Final Jury Selection Tomorrow in Isaacs Obscenity Case

Rhett Pardon

LOS ANGELES — Final jury selection is slated for tomorrow in the government's obscenity case against fetish filmmaker Ira Isaacs.

Of the pool of 120 potential jurors, 12 jurors and four alternates will be selected for the trial, which will include screening of the four movies in the seven-count indictment: "Mako’s First Time Scat," "Hollywood Scat Amateurs #7," "Hollywood Scat Amateurs #1" and "Japanese Doggie 3 Way."

The trial, U.S. District Judge George King said, will last three to four days. Each of the potential jurors were given a multipage questionnaire to fill out after questioned in court by Isaacs lawyer, Roger Jon Diamond, and federal prosecutors Michael Grant and Damon King.

Jurors received brief descriptions of each movie and were queried by King over whether they could stomach the movies that involve the ingestion of feces and urine.

One of the jurors at today's hearing stood up and said that the videos "are against God and everything I believe in."

Turning to Isaacs and pointing at him, he declared: "You should be ashamed of yourself!"

King admonished the potential juror and told others that they should confine themselves to answering the questions asked and not to give personal opinions about the genre of material at center of the trial.

In March, jurors were declared deadlocked 10 to 2 in favor of convicting Isaacs over charges he produced, sold and transported obscene material. The government has decided to retry the case a third time after two mistrials.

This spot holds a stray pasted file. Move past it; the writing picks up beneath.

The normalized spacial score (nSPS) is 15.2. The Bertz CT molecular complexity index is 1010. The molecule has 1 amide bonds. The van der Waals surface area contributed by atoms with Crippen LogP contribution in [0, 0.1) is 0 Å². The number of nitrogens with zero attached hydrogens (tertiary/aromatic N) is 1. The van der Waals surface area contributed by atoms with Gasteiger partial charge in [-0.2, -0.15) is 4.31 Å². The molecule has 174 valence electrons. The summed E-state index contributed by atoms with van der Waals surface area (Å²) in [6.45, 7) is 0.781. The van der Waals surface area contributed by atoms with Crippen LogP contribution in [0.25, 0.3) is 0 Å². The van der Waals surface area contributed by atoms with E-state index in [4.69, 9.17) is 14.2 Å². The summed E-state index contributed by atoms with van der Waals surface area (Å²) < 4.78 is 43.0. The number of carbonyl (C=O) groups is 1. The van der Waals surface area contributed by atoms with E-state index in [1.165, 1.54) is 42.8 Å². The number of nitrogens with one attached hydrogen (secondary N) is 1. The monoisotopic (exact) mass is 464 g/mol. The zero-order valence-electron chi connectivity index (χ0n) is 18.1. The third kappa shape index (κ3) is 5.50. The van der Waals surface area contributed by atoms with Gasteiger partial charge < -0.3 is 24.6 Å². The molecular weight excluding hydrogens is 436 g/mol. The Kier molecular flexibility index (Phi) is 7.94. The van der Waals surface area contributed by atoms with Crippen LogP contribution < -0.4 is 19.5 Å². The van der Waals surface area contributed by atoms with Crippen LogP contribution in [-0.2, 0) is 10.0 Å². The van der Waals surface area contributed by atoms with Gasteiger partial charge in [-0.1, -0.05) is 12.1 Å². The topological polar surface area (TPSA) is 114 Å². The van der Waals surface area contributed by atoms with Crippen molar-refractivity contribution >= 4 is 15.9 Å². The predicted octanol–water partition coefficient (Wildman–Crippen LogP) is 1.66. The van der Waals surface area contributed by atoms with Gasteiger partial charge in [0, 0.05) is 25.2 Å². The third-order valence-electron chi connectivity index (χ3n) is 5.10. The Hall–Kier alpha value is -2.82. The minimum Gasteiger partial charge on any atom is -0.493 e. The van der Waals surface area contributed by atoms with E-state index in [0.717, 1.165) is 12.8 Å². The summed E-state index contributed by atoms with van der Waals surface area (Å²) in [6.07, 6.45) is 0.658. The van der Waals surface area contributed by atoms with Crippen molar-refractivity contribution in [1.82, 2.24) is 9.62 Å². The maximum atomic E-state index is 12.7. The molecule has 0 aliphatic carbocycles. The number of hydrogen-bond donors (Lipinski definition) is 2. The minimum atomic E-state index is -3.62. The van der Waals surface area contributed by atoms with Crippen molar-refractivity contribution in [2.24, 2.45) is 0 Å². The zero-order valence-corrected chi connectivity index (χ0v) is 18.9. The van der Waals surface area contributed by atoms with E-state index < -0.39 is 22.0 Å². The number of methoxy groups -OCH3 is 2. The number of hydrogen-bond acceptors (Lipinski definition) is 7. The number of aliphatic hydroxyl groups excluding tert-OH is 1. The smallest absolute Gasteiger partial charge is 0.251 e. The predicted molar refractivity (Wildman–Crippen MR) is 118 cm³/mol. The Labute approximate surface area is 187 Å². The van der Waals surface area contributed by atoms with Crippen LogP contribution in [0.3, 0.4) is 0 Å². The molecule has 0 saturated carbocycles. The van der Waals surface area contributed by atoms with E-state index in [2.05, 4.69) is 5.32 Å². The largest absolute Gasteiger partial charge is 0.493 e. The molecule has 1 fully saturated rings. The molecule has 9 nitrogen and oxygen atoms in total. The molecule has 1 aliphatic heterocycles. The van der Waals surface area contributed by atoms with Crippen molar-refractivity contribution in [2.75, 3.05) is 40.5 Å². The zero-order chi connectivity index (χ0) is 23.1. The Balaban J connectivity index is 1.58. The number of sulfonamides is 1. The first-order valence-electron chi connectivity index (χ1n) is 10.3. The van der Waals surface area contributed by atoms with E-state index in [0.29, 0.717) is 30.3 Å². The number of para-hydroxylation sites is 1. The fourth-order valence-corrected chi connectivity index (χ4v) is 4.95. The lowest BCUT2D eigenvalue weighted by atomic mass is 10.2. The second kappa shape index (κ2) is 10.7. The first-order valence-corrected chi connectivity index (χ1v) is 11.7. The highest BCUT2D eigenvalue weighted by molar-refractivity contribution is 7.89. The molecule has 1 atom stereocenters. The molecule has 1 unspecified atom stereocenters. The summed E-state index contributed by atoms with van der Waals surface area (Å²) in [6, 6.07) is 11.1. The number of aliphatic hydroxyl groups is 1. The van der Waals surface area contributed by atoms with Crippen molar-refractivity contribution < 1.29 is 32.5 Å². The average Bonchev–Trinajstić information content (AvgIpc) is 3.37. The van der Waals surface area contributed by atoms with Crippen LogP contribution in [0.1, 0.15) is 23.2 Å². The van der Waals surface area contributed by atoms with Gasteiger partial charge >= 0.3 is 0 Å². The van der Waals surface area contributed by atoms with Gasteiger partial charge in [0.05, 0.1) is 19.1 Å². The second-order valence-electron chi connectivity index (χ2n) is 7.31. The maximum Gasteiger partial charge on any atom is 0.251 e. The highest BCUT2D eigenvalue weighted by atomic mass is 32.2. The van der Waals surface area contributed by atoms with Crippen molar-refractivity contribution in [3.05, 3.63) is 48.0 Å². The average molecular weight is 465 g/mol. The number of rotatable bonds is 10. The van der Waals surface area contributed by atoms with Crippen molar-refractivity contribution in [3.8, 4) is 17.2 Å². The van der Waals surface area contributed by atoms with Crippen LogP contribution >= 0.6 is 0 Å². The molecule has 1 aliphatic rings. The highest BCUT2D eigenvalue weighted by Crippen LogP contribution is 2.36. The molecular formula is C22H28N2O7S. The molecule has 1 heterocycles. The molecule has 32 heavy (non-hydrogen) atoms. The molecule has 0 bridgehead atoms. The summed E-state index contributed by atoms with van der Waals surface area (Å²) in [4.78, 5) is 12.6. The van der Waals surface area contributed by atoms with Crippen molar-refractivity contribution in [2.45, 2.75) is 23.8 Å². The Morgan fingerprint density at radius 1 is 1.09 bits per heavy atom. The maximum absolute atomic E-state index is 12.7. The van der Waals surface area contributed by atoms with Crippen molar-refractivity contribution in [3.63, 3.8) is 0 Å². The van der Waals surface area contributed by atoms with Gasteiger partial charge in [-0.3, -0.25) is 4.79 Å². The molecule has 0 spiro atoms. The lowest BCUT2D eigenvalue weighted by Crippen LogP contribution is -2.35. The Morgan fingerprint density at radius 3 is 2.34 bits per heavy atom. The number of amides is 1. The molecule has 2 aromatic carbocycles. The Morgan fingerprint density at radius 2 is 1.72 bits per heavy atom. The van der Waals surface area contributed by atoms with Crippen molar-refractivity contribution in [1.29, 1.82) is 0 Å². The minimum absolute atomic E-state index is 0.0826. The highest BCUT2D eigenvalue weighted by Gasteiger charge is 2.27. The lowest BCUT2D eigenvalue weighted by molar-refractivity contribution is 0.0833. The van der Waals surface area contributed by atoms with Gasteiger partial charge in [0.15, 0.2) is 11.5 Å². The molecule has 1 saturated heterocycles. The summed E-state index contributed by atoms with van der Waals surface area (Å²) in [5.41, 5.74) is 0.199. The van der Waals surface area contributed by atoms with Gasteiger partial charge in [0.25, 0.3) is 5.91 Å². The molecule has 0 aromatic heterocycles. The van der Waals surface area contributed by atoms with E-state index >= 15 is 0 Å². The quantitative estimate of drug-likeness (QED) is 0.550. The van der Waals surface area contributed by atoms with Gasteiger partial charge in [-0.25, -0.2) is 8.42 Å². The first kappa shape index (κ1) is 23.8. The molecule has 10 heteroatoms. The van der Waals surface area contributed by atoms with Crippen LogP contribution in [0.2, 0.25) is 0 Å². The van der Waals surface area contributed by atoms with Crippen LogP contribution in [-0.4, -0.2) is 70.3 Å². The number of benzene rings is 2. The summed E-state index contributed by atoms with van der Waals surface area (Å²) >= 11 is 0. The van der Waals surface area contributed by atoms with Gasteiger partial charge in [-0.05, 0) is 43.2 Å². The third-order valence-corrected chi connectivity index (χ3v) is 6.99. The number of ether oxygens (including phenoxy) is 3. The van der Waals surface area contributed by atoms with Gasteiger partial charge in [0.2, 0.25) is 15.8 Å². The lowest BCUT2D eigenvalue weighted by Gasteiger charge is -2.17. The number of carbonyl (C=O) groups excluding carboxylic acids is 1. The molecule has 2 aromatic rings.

Isaacs hinted to XBIZ several weeks ago that he would take the stand in his own defense, saying he may "give the jury a lesson in art" and telegraph to them that "if the artist says it's art, it's art."

The fetish filmmaker all along has contended that the works he has been charged with have artistic value and can't be deemed obscene.

Isaacs first trial was put on hold in 2010 after federal appellate Judge Alex Kozinski, a visiting judge at the district court, recused himself after it was revealed that he used a website to distribute sexually explicit photos and videos. Later, the 9th U.S. Circuit Court of Appeals decided that Kozinski exercised “sound discretion” in declaring a mistrial in the Isaacs case because of “extraordinary circumstances.”

But federal prosecutors continued on with the case against Isaacs and last year made a superseding indictment to add five more counts to the original five from 2007.  The charges now have been reduced to seven.

The case, U.S. vs. Isaacs, continues at 8:30 a.m. at U.S. District Court, 312 N. Spring St., Los Angeles.